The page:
By Frank Pingue
(Reuters) – Jhonattan Vegas responded admirably from a double-bogey early in his back nine to get his Canadian Open title defense off to a strong start on Thursday but British Open runnerup Matt Kuchar had to battle through dizzy spells in his opening round.
Vegas was cruising along the Glen Abbey Golf Course in Oakville, Ontario, until his hiccup at the par-four 11th but he charged home with four birdies over the next seven holes for a six-under-par 66 before the weather-hit opening round was suspended due to darkness.
That left the Venezuelan among a pack of 11 golfers one stroke back of American co-leaders Hudson Swafford, Matt Every, Brandon Hagy, Kevin Chappell and Ollie Schniederjans.
Level with Vegas were K.J. Choi, 2004 winner Vijay Singh and twice U.S. Masters winner Bubba Watson, who enjoyed his first bogey-free round of the season.
Another 15 golfers had yet to finish their round, including American Kramer Hickok, who was five-under through 17 holes, and 19-year-old Australian Ryan Ruffels, four-under through 16.
World number one Dustin Johnson was making his own charge with four front-nine birdies but failed to find any consistency after a two-hour rain delay that began right after his tee shot at the 10th landed next to a parking lot.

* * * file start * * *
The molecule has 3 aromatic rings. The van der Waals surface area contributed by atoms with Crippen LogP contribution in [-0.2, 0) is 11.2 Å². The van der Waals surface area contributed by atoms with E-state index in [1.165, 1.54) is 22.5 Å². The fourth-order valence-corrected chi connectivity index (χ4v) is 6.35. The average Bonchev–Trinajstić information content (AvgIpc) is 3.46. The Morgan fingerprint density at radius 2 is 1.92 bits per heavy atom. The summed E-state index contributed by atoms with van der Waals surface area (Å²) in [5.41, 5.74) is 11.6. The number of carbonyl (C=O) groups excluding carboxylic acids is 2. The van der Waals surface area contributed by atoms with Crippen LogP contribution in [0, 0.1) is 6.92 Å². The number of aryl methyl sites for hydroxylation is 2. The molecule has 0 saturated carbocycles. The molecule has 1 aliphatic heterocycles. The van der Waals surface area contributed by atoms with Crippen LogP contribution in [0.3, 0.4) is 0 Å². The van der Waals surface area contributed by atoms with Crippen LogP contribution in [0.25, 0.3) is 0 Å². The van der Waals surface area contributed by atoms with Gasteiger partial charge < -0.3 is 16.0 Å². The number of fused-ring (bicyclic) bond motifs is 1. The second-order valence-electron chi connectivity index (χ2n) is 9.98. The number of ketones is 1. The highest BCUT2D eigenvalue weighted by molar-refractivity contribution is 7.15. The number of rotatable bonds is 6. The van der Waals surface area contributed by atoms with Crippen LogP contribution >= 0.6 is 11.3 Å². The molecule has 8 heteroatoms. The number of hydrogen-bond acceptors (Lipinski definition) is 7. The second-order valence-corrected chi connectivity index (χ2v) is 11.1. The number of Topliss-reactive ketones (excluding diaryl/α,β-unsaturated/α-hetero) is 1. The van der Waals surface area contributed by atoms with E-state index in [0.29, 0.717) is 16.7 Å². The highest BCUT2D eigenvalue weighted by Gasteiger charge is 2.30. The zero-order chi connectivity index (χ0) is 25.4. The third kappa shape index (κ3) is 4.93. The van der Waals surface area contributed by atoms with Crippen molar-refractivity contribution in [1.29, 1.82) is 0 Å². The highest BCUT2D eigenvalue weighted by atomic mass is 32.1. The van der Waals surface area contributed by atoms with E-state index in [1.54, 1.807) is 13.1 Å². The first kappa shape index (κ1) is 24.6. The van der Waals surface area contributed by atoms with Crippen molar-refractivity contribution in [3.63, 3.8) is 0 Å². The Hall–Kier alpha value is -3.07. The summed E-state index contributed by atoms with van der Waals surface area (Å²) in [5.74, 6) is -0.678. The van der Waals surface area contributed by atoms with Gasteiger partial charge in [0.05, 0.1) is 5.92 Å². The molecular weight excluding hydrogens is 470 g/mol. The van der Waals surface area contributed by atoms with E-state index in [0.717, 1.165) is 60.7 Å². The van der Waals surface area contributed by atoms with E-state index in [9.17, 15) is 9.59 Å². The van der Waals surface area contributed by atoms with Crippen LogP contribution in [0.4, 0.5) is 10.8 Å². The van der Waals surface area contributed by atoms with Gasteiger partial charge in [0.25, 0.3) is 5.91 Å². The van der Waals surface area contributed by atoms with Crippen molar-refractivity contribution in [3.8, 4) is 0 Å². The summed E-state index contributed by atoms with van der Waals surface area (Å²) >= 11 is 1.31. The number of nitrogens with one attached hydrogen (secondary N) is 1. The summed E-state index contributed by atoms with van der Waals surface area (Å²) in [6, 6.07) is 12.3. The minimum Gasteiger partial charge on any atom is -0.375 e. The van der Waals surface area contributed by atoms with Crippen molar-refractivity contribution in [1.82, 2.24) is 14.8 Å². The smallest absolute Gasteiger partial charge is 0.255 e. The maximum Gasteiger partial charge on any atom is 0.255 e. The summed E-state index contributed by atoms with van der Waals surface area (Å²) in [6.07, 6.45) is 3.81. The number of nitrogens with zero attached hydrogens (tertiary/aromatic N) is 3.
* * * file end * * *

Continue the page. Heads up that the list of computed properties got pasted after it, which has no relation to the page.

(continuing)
Johnson, who said this week that he is still feeling the effect of the freak back injury he suffered in April, ended up with a five-under 67, only two strokes off the pace in a huge group tied for 17th.
Britain’s Ian Poulter and Canadian Mackenzie Hughes, who is looking to become the first homegrown champion since Pat Fletcher in 1954, were also two behind the leaders.
Kuchar felt dizzy a couple of times during his round, including once when he was marking a ball, and even met with an on-course medic.
“I had a couple of spells where I got a little bit dizzy and I felt weak. I don’t know where it came from,” said Kuchar, who did not blame jet lag after flying to Canada from England where he narrowly missed out on a maiden major title.
“I’ve had plenty of time to get over the travel. Hopefully it’s just something that passes real quick.”
(Reporting by Frank Pingue in Toronto; Editing by Ian Ransom)